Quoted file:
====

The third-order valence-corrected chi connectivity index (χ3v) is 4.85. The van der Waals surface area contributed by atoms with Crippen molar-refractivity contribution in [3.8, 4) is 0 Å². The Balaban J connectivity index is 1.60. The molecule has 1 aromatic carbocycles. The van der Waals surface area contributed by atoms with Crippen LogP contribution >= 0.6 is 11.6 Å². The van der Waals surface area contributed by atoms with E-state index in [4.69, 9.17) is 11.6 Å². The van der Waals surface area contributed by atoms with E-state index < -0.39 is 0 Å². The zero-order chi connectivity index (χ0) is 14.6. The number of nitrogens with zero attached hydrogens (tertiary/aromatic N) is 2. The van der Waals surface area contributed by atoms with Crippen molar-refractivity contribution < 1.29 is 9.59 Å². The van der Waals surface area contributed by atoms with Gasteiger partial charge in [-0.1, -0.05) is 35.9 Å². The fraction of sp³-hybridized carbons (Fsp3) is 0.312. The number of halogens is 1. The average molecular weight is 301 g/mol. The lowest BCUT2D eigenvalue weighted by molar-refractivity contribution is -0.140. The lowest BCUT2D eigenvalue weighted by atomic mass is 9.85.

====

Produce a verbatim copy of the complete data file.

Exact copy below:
The third-order valence-corrected chi connectivity index (χ3v) is 4.85. The van der Waals surface area contributed by atoms with Crippen molar-refractivity contribution in [3.8, 4) is 0 Å². The Balaban J connectivity index is 1.60. The molecule has 1 aromatic carbocycles. The van der Waals surface area contributed by atoms with Crippen LogP contribution >= 0.6 is 11.6 Å². The van der Waals surface area contributed by atoms with E-state index in [4.69, 9.17) is 11.6 Å². The van der Waals surface area contributed by atoms with E-state index < -0.39 is 0 Å². The zero-order chi connectivity index (χ0) is 14.6. The number of nitrogens with zero attached hydrogens (tertiary/aromatic N) is 2. The van der Waals surface area contributed by atoms with Crippen molar-refractivity contribution < 1.29 is 9.59 Å². The van der Waals surface area contributed by atoms with Gasteiger partial charge in [-0.1, -0.05) is 35.9 Å². The fraction of sp³-hybridized carbons (Fsp3) is 0.312. The number of halogens is 1. The average molecular weight is 301 g/mol. The lowest BCUT2D eigenvalue weighted by molar-refractivity contribution is -0.140. The lowest BCUT2D eigenvalue weighted by atomic mass is 9.85.